Representative democracy as social choice
In: Handbook of Social Choice and Welfare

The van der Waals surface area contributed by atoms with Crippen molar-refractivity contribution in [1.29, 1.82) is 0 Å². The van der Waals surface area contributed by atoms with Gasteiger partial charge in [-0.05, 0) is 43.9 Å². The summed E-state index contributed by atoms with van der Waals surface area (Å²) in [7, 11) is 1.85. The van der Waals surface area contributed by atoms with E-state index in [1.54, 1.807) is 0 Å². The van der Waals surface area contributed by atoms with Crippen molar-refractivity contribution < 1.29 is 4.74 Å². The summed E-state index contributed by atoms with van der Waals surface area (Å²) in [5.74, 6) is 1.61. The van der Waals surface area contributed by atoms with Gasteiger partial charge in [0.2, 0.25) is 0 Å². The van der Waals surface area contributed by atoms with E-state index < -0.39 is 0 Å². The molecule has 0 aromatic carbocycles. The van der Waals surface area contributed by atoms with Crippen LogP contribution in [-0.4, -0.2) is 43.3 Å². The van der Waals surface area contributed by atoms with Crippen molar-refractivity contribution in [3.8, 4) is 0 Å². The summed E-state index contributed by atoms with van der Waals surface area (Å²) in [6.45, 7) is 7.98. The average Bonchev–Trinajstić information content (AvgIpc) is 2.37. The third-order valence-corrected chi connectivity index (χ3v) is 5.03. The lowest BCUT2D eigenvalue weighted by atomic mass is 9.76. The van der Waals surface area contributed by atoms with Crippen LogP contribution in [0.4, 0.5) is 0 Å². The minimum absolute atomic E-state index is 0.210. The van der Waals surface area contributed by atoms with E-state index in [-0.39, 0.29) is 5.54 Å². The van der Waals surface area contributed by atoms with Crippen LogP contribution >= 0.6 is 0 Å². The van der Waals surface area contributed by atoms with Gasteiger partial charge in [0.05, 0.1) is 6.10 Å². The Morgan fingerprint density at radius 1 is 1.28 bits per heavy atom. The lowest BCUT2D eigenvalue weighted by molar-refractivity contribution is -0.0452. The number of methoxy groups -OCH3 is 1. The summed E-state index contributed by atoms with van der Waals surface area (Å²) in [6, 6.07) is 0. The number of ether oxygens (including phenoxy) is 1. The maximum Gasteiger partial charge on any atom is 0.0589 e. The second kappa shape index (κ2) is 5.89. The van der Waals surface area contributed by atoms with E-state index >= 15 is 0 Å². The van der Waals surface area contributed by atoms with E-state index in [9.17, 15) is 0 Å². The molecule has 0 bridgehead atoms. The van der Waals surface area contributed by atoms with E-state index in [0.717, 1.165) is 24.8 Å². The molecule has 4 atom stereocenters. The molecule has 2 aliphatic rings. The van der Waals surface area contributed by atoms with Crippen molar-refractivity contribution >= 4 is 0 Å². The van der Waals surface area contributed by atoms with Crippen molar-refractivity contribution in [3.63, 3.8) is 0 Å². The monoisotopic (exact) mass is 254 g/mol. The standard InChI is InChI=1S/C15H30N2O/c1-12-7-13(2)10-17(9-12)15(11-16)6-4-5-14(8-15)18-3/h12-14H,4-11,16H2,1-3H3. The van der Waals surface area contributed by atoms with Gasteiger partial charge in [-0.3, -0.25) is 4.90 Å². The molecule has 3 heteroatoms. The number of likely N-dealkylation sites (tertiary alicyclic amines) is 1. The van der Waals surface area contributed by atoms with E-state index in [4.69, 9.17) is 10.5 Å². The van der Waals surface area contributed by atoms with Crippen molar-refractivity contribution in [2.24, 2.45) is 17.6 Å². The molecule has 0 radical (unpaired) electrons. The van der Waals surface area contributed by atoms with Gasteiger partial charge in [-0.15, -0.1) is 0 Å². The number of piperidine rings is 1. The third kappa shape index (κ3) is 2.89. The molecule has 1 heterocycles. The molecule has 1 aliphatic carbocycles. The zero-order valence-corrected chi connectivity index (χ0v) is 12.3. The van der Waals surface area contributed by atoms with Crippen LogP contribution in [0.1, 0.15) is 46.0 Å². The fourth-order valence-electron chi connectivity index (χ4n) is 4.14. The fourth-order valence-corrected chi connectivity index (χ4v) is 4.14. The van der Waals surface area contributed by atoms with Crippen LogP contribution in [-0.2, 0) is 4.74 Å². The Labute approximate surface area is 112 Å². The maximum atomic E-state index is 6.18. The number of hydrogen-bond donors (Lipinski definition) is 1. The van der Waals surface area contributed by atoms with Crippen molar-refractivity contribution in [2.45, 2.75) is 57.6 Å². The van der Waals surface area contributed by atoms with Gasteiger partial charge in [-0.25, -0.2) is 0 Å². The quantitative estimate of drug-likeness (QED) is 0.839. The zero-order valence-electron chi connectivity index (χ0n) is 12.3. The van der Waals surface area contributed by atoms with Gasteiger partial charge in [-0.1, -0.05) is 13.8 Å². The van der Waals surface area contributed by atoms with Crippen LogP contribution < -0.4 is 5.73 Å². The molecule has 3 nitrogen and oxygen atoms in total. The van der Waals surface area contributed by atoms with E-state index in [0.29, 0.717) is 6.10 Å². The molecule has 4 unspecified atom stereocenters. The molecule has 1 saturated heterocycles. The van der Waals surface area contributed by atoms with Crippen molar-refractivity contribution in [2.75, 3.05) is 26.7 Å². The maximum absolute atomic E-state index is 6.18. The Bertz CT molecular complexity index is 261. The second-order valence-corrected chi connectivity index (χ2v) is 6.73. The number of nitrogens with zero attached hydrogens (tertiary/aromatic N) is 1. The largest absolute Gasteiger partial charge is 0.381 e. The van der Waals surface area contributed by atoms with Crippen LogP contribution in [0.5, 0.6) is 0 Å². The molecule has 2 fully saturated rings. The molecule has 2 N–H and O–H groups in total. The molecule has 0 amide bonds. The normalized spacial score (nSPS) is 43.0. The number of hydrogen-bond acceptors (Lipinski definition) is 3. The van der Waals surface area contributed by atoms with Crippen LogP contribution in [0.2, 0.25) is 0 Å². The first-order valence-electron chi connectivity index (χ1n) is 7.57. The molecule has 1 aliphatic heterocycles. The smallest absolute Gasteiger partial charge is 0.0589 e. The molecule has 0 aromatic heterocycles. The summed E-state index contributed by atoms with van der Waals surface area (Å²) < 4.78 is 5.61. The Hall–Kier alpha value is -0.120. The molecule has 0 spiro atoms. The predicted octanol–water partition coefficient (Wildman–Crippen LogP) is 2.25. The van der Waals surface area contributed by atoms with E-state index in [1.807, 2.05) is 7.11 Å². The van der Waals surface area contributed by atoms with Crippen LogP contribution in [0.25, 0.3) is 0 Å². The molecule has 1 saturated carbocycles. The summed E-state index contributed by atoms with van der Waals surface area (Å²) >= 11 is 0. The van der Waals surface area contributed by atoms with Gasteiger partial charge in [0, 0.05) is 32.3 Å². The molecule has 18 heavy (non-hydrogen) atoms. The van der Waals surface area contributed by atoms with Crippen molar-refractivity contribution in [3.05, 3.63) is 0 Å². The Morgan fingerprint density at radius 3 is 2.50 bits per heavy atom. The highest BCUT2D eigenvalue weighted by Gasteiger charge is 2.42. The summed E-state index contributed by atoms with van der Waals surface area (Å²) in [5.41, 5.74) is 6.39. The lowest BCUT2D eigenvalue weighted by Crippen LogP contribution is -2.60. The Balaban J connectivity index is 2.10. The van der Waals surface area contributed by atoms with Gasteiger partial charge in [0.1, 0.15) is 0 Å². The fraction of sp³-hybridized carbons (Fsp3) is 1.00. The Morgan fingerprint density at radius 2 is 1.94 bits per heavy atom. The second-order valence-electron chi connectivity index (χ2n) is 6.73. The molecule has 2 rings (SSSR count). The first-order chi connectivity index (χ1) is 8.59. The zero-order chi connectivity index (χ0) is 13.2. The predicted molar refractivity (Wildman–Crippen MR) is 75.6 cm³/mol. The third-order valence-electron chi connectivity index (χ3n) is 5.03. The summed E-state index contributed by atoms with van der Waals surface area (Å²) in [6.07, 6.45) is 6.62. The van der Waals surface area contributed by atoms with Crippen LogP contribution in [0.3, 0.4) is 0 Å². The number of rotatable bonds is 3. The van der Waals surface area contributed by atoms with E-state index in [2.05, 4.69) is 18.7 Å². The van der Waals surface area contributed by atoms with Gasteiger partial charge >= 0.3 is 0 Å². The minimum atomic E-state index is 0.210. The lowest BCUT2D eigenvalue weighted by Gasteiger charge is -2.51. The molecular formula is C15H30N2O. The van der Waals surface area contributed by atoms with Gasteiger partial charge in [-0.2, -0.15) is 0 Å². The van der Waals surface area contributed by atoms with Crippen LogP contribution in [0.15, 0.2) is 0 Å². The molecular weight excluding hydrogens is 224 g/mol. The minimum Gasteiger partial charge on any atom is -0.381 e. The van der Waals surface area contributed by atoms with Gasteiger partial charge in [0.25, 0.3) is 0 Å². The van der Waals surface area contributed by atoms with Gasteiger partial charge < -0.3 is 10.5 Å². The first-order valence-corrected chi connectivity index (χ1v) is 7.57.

AbstractSocial Choice traditionally employs the preferences of voters or agents as primitives. However, in most situations of constitutional decision-making the beliefs of the members of the electorate determine their secondary preferences or choices. Key choices in US political history, such as the ratification of the Constitution in 1787 and the election of Lincoln in 1860, were conditioned by changing beliefs as regards the truth of propositions about the political universe. Preference-based models of election tend to conclude that candidates, or parties, converge to a vote-maximizing policy position at the "electoral center". Empirical work suggests that such a conclusion is invalid. This chapter argues, on the contrary, that parties or candidates adopt positions that optimize, in a Nash equilibrium sense, with respect to both their beliefs over electoral response, and their beliefs over appropriate policy choices. The analysis indicates that political choices will be different depending on whether plurality ("first past the post") or proportionality is used as the method of electoral representation.
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